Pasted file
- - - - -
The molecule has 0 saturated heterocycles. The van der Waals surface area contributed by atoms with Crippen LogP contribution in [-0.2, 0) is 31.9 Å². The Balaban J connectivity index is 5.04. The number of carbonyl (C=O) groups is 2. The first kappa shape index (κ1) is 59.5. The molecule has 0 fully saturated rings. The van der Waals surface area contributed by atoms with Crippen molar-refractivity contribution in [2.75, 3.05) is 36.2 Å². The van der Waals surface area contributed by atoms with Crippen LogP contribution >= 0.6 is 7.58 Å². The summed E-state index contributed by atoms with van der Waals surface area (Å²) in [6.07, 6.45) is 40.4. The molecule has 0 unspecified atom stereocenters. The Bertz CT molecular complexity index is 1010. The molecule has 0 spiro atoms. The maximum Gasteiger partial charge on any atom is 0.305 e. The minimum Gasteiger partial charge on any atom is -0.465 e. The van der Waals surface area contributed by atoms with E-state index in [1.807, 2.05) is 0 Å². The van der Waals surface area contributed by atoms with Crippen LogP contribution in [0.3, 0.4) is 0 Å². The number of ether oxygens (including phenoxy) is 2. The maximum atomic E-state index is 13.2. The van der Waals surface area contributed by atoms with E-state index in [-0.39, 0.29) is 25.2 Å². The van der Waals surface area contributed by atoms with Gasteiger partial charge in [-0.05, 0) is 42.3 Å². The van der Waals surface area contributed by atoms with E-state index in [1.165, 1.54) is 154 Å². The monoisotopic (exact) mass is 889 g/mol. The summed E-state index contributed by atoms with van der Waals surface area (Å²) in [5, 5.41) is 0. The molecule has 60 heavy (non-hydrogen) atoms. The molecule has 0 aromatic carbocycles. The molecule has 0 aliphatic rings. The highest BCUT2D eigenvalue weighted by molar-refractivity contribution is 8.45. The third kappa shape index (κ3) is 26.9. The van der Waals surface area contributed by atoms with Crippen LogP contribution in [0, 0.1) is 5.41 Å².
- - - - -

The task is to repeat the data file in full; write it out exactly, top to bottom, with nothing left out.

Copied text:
The molecule has 0 saturated heterocycles. The van der Waals surface area contributed by atoms with Crippen LogP contribution in [-0.2, 0) is 31.9 Å². The Balaban J connectivity index is 5.04. The number of carbonyl (C=O) groups is 2. The first kappa shape index (κ1) is 59.5. The molecule has 0 fully saturated rings. The van der Waals surface area contributed by atoms with Crippen molar-refractivity contribution in [2.75, 3.05) is 36.2 Å². The van der Waals surface area contributed by atoms with Crippen LogP contribution >= 0.6 is 7.58 Å². The summed E-state index contributed by atoms with van der Waals surface area (Å²) in [6.07, 6.45) is 40.4. The molecule has 0 unspecified atom stereocenters. The Bertz CT molecular complexity index is 1010. The molecule has 0 spiro atoms. The maximum Gasteiger partial charge on any atom is 0.305 e. The minimum Gasteiger partial charge on any atom is -0.465 e. The van der Waals surface area contributed by atoms with E-state index in [1.807, 2.05) is 0 Å². The van der Waals surface area contributed by atoms with Crippen LogP contribution in [0.3, 0.4) is 0 Å². The number of ether oxygens (including phenoxy) is 2. The maximum atomic E-state index is 13.2. The van der Waals surface area contributed by atoms with E-state index in [-0.39, 0.29) is 25.2 Å². The van der Waals surface area contributed by atoms with Gasteiger partial charge in [-0.05, 0) is 42.3 Å². The van der Waals surface area contributed by atoms with E-state index in [1.165, 1.54) is 154 Å². The monoisotopic (exact) mass is 889 g/mol. The summed E-state index contributed by atoms with van der Waals surface area (Å²) in [5, 5.41) is 0. The molecule has 60 heavy (non-hydrogen) atoms. The molecule has 0 aromatic carbocycles. The molecule has 0 aliphatic rings. The highest BCUT2D eigenvalue weighted by molar-refractivity contribution is 8.45. The third kappa shape index (κ3) is 26.9. The van der Waals surface area contributed by atoms with Crippen LogP contribution in [0, 0.1) is 5.41 Å².